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Research paper
Cardiovascular risk factors are associated with increased lesion burden and brain atrophy in multiple sclerosis
  1. Natalie Kappus1,
  2. Bianca Weinstock-Guttman2,
  3. Jesper Hagemeier1,
  4. Cheryl Kennedy1,
  5. Rebecca Melia1,
  6. Ellen Carl1,
  7. Deepa P Ramasamy1,
  8. Mariya Cherneva1,
  9. Jacqueline Durfee1,
  10. Niels Bergsland1,3,
  11. Michael G Dwyer1,
  12. Channa Kolb2,
  13. David Hojnacki2,
  14. Murali Ramanathan4,
  15. Robert Zivadinov1,2,5
  1. 1Department of Neurology, Buffalo Neuroimaging Analysis Center, School of Medicine and Biomedical Sciences, University at Buffalo, State University of New York, Buffalo, New York, USA
  2. 2Department of Neurology, School of Medicine and Biomedical Sciences, University at Buffalo, State University of New York, Buffalo, New York, USA
  3. 3Magnetic Resonance Laboratory, IRCCS Don Gnocchi Foundation, Milan, Italy
  4. 4Department of Pharmaceutical Sciences, School of Medicine and Biomedical Sciences, State University of New York, Buffalo, New York, USA
  5. 5MR Imaging Clinical Translational Research Center, School of Medicine and Biomedical Sciences, University at Buffalo, State University of New York, Buffalo, New York, USA
  1. Correspondence to Dr Robert Zivadinov, Buffalo Neuroimaging Analysis Center, MRI Clinical Translational Research Center, Department of Neurology, School of Medicine and Biomedical Sciences, 100 High St, Buffalo, NY 14203, USA; rzivadinov{at}bnac.net

Abstract

Background Cardiovascular (CV) risk factors have been associated with changes in clinical outcomes in patients with multiple sclerosis (MS).

Objectives To investigate the frequency of CV risks in patients with MS and their association with MRI outcomes.

Methods In a prospective study, 326 patients with relapsing–remitting MS and 163 patients with progressive MS, 61 patients with clinically isolated syndrome (CIS) and 175 healthy controls (HCs) were screened for CV risks and scanned on a 3T MRI scanner. Examined CV risks included hypertension, heart disease, smoking, overweight/obesity and type 1 diabetes. MRI measures assessed lesion volumes (LVs) and brain atrophy. Association between individual or multiple CV risks and MRI outcomes was examined adjusting for age, sex, race, disease duration and treatment status.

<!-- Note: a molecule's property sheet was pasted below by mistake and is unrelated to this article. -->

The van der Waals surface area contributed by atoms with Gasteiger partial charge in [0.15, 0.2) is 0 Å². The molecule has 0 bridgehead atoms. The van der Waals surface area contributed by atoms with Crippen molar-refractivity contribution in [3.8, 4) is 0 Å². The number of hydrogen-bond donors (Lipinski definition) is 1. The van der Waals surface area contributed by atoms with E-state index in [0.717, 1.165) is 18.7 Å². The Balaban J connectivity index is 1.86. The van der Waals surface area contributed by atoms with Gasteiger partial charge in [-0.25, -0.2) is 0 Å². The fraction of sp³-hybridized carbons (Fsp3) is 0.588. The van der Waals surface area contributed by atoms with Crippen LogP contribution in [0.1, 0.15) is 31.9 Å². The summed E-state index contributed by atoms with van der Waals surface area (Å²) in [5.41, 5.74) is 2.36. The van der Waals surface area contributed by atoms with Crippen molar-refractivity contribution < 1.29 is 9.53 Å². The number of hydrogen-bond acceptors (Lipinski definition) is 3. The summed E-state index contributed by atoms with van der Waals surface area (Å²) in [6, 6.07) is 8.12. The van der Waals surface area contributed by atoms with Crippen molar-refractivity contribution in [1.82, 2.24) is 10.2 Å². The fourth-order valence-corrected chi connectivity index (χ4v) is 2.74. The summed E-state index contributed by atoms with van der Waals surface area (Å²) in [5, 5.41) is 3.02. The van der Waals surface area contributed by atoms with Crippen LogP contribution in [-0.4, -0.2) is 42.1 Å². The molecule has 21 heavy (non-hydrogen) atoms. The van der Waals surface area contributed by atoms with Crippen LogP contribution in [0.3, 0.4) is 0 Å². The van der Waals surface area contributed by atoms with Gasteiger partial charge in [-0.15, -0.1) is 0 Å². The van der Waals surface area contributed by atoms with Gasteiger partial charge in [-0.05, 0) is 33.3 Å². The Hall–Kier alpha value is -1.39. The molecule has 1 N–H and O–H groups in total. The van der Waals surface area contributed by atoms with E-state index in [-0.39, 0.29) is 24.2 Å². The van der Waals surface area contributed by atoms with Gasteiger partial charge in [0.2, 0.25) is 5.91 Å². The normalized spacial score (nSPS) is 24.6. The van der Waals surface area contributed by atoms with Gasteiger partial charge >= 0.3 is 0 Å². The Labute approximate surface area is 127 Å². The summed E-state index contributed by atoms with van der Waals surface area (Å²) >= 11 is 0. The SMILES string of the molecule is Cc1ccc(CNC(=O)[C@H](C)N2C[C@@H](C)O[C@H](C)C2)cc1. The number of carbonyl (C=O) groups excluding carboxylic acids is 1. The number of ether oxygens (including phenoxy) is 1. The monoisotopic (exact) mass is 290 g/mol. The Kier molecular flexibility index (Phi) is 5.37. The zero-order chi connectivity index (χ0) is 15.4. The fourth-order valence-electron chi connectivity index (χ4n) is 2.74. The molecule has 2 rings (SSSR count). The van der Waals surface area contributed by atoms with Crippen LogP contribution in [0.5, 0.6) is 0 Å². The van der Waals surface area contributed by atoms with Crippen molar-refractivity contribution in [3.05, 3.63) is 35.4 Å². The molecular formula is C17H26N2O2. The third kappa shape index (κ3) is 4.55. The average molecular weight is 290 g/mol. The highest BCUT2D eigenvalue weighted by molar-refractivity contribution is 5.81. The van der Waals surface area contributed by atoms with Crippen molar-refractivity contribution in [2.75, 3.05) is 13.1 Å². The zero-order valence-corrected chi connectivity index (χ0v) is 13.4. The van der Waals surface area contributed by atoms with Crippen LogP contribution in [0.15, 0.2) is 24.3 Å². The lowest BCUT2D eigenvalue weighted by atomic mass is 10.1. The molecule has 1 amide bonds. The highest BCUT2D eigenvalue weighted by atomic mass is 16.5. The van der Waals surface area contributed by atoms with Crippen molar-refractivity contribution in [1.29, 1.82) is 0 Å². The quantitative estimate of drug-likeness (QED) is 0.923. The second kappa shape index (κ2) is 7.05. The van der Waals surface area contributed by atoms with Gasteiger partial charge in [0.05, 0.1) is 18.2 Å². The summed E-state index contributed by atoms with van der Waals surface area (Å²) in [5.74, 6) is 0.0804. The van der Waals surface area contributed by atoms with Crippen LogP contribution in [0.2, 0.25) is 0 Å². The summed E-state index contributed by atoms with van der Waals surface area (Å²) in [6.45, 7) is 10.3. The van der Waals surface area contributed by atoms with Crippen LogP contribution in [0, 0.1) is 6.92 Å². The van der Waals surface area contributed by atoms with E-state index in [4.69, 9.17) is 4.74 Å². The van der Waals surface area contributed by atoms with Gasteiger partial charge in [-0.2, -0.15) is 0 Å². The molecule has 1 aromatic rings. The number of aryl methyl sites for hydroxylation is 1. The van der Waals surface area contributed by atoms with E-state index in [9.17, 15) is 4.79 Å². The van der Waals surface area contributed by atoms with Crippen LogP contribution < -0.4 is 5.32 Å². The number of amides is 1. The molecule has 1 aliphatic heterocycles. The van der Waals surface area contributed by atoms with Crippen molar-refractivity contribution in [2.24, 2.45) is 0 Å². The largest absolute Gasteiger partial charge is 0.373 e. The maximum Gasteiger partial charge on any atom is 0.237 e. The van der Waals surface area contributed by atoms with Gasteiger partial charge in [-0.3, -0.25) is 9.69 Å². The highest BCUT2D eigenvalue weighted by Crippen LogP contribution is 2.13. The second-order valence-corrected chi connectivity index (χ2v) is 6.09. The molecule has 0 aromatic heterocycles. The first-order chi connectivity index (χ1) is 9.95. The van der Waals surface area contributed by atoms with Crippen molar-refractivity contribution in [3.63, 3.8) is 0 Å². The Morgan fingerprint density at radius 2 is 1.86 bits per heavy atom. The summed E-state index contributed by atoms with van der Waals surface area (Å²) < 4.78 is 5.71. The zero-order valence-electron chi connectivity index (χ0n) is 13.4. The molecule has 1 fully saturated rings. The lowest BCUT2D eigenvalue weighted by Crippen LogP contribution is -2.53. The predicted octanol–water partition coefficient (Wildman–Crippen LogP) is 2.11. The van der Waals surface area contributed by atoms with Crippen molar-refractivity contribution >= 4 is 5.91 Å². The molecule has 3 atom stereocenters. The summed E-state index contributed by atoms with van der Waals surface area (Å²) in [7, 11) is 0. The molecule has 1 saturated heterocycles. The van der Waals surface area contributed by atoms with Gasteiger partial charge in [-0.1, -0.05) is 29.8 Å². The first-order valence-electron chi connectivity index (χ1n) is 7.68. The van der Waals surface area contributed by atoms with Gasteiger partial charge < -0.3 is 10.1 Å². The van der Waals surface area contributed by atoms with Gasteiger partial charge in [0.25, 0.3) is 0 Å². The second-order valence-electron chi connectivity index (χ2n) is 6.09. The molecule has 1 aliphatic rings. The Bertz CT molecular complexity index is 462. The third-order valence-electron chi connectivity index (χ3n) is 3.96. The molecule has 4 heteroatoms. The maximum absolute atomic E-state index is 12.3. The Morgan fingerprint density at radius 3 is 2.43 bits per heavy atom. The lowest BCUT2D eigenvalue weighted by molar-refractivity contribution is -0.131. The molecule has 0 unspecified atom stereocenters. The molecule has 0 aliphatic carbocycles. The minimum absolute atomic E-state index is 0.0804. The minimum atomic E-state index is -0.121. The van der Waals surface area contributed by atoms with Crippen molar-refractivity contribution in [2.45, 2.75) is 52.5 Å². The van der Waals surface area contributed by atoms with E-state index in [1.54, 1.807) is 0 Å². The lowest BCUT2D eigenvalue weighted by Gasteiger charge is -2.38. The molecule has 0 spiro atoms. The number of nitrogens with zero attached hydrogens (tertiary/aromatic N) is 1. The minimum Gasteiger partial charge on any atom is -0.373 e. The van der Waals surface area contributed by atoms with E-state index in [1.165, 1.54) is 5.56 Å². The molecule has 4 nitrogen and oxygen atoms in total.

Results Patients with MS showed increased frequency of smoking (51.7% vs 36.5%, p=0.001) and hypertension (33.9% vs 24.7%, p=0.035) compared with HCs. In total, 49.9% of patients with MS and 36% of HCs showed ≥2 CV risks (p=0.003), while the frequency of ≥3 CV risks was 18.8% in the MS group and 8.6% in the HCs group (p=0.002). In patients with MS, hypertension and heart disease were associated with decreased grey matter (GM) and cortical volumes (p<0.05), while overweight/obesity was associated with increased T1-LV (p<0.39) and smoking with decreased whole brain volume (p=0.049). Increased lateral ventricle volume was associated with heart disease (p=0.029) in CIS.

Conclusions Patients with MS with one or more CV risks showed increased lesion burden and more advanced brain atrophy.

  • MULTIPLE SCLEROSIS

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